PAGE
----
"We had a hat trick in February -- important investors and technology leaders executed deals and initiated transactions that put great value in CCF spin-offs and CCF technology," Mr. Coburn said. "We are looking forward to an increasing rate of commercialization and more collaboration with our partners including Ohio's Third Frontier program, which provided critical support to each of these deals. We expect 2006 to be a great year."

About Symphony Medical, Inc.:

Symphony Medical was founded in 2002 with technologies from The Cleveland Clinic, Mayo Clinic Rochester, and UC San Francisco to focus on the development and commercialization of novel treatments of cardiovascular conduction abnormalities. Using practical and cost-effective approaches, Symphony's products are designed to correct cardiac conduction disorders through safe biologic, non-ablative means. In order to accelerate product development and clinical trials, the company collaborates with academic and corporate entities on various levels. First, Symphony identified and in- licensed FDA-approved biologics with proven safety profiles to quickly build its product platform. Second, Symphony entered into development partnerships for open surgical and catheter-based delivery systems and devices that simplify and streamline the administration of its products. Third, the company maintains various sponsored research programs for continuous research and pre- clinical validation of its technologies. Presently, Symphony is engaged in the clinical development phase of its first product for the prevention of post- operative atrial fibrillation. Moving forward, Symphony expects to commercialize this and other products through corporate partners with global marketing and sales capabilities. Through its investors, advisors, and management, the company has established a culture of rapid product development, continuous expansion of intellectual property, minimization of capital and personnel expenses, and superior science and clinical know-how.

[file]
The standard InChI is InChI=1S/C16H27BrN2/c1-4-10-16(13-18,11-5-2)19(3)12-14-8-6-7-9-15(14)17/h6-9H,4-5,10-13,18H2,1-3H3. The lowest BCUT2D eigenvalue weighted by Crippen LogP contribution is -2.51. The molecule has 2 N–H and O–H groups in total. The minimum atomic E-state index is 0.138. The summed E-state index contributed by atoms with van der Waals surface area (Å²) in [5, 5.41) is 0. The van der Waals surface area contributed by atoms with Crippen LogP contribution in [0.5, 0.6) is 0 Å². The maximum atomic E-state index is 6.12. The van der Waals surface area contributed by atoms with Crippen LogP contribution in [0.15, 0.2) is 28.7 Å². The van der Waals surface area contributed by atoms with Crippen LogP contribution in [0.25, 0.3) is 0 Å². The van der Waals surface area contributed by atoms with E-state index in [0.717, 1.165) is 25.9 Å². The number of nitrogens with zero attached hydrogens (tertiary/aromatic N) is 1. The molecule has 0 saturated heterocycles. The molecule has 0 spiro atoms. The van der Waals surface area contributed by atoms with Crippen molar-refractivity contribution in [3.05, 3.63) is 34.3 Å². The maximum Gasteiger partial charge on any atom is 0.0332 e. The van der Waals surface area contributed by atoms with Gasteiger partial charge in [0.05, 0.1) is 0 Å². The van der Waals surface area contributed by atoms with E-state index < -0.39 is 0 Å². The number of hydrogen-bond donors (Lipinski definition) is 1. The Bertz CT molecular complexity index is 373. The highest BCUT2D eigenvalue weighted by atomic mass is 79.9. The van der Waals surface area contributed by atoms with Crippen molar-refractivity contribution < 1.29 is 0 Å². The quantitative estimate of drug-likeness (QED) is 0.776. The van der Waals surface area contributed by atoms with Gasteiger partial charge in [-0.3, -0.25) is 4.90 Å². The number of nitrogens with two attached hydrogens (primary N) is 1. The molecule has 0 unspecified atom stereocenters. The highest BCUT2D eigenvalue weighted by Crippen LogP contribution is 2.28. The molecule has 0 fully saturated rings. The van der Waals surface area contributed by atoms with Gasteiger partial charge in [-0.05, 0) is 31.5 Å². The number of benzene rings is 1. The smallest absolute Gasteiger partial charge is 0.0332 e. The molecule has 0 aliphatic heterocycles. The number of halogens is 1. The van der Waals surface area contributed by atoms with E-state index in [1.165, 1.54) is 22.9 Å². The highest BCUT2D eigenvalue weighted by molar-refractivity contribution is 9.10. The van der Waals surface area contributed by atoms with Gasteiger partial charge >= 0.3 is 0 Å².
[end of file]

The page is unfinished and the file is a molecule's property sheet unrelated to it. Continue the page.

About CCF Innovations:

The Cleveland Clinic Foundation's strong commitment to discovery and innovation led to the establishment of CCF Innovations (CCFI) in 2000. CCF Innovations commercializes all inventions and related technology from throughout The Cleveland Clinic. The Clinic's comprehensive commercialization approach includes prototyping, seed and technology validation funds, clinical trials, translational research cores, animal facilities, on-site accelerator, entrepreneurs-in-residence, allied venture capital fund, expert staff, venture advisors, start-up mentoring programs, selective in-licensing and ideation labs. Fifteen companies have been spun-off from the Cleveland Clinic in the last four years.

About the Cleveland Clinic:

Cleveland Clinic, located in Cleveland, Ohio, is a not-for-profit multispecialty academic medical center that integrates clinical and hospital care with research and education. Cleveland Clinic was founded in 1921 by four renowned physicians with a vision of providing outstanding patient care based upon the principles of cooperation, compassion and innovation. U.S. News & World Report consistently names Cleveland Clinic as one of the nation's best hospitals in its annual "America's Best Hospitals" survey. Approximately 1,500 full-time salaried physicians at Cleveland Clinic and Cleveland Clinic Florida represent more than 100 medical specialties and subspecialties. In 2004, patients came for treatment from every state and 100 countries. Cleveland Clinic website address is

Cleveland Clinic Foundation


CONTACT: David Fitz of The Cleveland Clinic Foundation, +1-216-445-1991